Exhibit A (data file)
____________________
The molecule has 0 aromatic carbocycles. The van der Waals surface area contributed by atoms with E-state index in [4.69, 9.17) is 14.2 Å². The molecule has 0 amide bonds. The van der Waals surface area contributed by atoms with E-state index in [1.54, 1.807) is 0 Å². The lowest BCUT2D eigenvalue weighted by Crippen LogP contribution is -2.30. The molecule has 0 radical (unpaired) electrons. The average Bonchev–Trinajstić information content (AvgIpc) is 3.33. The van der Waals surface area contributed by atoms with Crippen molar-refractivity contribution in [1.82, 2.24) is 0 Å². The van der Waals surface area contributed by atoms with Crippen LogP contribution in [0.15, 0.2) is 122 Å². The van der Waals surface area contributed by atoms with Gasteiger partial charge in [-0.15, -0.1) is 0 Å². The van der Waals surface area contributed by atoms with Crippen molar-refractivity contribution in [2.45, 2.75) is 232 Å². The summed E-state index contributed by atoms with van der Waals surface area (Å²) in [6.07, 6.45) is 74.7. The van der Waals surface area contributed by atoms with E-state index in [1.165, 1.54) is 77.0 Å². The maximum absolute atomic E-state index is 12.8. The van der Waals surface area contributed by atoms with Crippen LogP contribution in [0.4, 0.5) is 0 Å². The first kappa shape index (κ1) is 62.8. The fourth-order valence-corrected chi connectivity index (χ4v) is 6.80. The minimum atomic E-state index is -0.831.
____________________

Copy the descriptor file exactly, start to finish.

The molecule has 0 aromatic carbocycles. The van der Waals surface area contributed by atoms with E-state index in [4.69, 9.17) is 14.2 Å². The molecule has 0 amide bonds. The van der Waals surface area contributed by atoms with E-state index in [1.54, 1.807) is 0 Å². The lowest BCUT2D eigenvalue weighted by Crippen LogP contribution is -2.30. The molecule has 0 radical (unpaired) electrons. The average Bonchev–Trinajstić information content (AvgIpc) is 3.33. The van der Waals surface area contributed by atoms with Crippen molar-refractivity contribution in [1.82, 2.24) is 0 Å². The van der Waals surface area contributed by atoms with Crippen LogP contribution in [0.15, 0.2) is 122 Å². The van der Waals surface area contributed by atoms with Gasteiger partial charge in [-0.15, -0.1) is 0 Å². The van der Waals surface area contributed by atoms with Crippen molar-refractivity contribution in [2.45, 2.75) is 232 Å². The summed E-state index contributed by atoms with van der Waals surface area (Å²) in [6.07, 6.45) is 74.7. The van der Waals surface area contributed by atoms with E-state index in [1.165, 1.54) is 77.0 Å². The maximum absolute atomic E-state index is 12.8. The van der Waals surface area contributed by atoms with Crippen LogP contribution in [0.4, 0.5) is 0 Å². The first kappa shape index (κ1) is 62.8. The fourth-order valence-corrected chi connectivity index (χ4v) is 6.80. The minimum atomic E-state index is -0.831.